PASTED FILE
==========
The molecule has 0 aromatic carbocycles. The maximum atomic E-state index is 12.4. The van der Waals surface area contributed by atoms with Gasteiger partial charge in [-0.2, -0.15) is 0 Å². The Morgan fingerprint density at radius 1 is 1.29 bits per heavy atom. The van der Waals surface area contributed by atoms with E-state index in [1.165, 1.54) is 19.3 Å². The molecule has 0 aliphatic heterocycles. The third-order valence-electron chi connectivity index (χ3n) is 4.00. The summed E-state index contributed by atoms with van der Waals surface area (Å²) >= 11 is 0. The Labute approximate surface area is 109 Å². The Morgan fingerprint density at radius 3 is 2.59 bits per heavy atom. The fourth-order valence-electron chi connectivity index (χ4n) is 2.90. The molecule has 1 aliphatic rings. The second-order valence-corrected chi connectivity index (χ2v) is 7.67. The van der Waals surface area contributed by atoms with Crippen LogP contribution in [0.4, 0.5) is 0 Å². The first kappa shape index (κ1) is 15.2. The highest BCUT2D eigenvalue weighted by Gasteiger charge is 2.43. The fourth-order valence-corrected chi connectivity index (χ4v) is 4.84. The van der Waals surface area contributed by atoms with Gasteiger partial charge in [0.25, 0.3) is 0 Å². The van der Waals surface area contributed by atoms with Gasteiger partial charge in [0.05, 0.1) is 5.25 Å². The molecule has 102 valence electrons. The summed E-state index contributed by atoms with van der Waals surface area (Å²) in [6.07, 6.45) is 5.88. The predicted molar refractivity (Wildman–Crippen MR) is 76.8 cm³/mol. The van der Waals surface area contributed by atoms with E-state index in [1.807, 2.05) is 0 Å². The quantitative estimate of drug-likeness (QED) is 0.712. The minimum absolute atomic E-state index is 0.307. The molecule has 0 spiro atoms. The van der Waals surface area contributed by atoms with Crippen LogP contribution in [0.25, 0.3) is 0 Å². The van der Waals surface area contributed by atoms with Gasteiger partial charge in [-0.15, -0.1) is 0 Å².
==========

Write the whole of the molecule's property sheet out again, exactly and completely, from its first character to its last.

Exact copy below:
The molecule has 0 aromatic carbocycles. The maximum atomic E-state index is 12.4. The van der Waals surface area contributed by atoms with Gasteiger partial charge in [-0.2, -0.15) is 0 Å². The Morgan fingerprint density at radius 1 is 1.29 bits per heavy atom. The van der Waals surface area contributed by atoms with E-state index in [1.165, 1.54) is 19.3 Å². The molecule has 0 aliphatic heterocycles. The third-order valence-electron chi connectivity index (χ3n) is 4.00. The summed E-state index contributed by atoms with van der Waals surface area (Å²) >= 11 is 0. The Labute approximate surface area is 109 Å². The Morgan fingerprint density at radius 3 is 2.59 bits per heavy atom. The fourth-order valence-electron chi connectivity index (χ4n) is 2.90. The molecule has 1 aliphatic rings. The second-order valence-corrected chi connectivity index (χ2v) is 7.67. The van der Waals surface area contributed by atoms with Crippen LogP contribution in [0.4, 0.5) is 0 Å². The first kappa shape index (κ1) is 15.2. The highest BCUT2D eigenvalue weighted by Gasteiger charge is 2.43. The fourth-order valence-corrected chi connectivity index (χ4v) is 4.84. The van der Waals surface area contributed by atoms with Gasteiger partial charge in [0.25, 0.3) is 0 Å². The van der Waals surface area contributed by atoms with Gasteiger partial charge in [0.05, 0.1) is 5.25 Å². The molecule has 102 valence electrons. The summed E-state index contributed by atoms with van der Waals surface area (Å²) in [6.07, 6.45) is 5.88. The predicted molar refractivity (Wildman–Crippen MR) is 76.8 cm³/mol. The van der Waals surface area contributed by atoms with E-state index in [1.807, 2.05) is 0 Å². The quantitative estimate of drug-likeness (QED) is 0.712. The minimum absolute atomic E-state index is 0.307. The molecule has 0 spiro atoms. The van der Waals surface area contributed by atoms with Crippen LogP contribution in [0.25, 0.3) is 0 Å². The van der Waals surface area contributed by atoms with Gasteiger partial charge in [-0.15, -0.1) is 0 Å².